One fun aspect of being a German psephologist is that there are so many elections at the subnational level. With 16 Länder, there is always something going on. My own research focuses mostly on Rhineland-Palatinate (=Rheinland-Pfalz).
An Absolute Majority for the SPD as an Unintended Consequence? The Land Election in Rheinland-Pfalz 2006
The state election of 2006 in Rheinland-Pfalz resulted in a (bare) majority of the seats for the SPD, which allows the party to govern alone for the first time in the history of the state. The CDU, on the other hand, received slightly less than one third of the vote, an all-time low in its former stronghold. This result was by and large determined by factors at the state level. Yet, it had a considerable impact on the federal level: It signalled the end of a string of devastating losses for the SPD, enhanced the standing of minister president Kurt Beck (now the SPD's chairman), and brought an end to the last coalition between the SPD and the FDP. This repercussions notwithstanding, there is there is no evidence of a durable voter realignment benefiting the SPD, since the party's victory was apparently due to short- and mid-term factors. Therefore, the outcome of the next election (scheduled for 2011) is by no means a foregone conclusion.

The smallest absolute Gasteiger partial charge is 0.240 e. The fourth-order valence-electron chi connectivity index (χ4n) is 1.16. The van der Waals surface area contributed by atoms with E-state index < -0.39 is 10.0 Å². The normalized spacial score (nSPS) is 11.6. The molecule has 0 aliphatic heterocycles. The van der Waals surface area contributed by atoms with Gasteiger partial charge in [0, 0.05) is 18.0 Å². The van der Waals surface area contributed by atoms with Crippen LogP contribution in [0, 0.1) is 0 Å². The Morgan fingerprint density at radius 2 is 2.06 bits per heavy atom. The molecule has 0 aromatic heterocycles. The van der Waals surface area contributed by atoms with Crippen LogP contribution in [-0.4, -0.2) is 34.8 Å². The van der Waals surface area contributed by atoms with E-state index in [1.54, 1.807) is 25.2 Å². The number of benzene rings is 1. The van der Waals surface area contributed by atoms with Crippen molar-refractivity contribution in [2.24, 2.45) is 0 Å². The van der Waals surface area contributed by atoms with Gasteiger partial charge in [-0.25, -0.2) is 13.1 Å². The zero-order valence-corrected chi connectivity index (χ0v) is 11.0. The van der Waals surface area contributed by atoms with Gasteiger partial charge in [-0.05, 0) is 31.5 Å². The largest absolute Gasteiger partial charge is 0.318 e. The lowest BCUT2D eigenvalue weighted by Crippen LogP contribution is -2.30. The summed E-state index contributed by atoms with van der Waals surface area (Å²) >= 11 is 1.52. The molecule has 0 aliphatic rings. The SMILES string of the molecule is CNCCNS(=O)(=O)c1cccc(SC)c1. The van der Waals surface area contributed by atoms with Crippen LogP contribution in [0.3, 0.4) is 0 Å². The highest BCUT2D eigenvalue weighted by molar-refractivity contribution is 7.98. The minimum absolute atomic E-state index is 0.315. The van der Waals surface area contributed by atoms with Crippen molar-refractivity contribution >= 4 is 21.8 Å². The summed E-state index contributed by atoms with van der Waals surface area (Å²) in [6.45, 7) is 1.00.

Sports Cars, Sleaze and Gamma Rays: Rhineland-Palatinate Elects Its FirstRed-Green Government
The 2011 election in Rhineland-Palatinate was a political earthquake: Following a string of political scandals, the SPD lost almost ten percentage points of their support, while the CDU could hardly improve on their disastrous 2006 result. The FDP is no longer represented in the state parliament. The Greens more than tripled their last result, allowing them to enter a coalition with the SPD for the first time. Analyses at the municipal level show that the party improved most in their urban strongholds while still showing a (relatively) weak performance in rural areas. This will make it difficult to sustain the momentum of their victory. Moreover, the SPD is battered and bruised and needs to select a new leader, but veteran minister president Kurt Beck shows no inclination to step down. This does not bode well for a coalition that needs to organise the state's fiscal consolidation and structural transformation.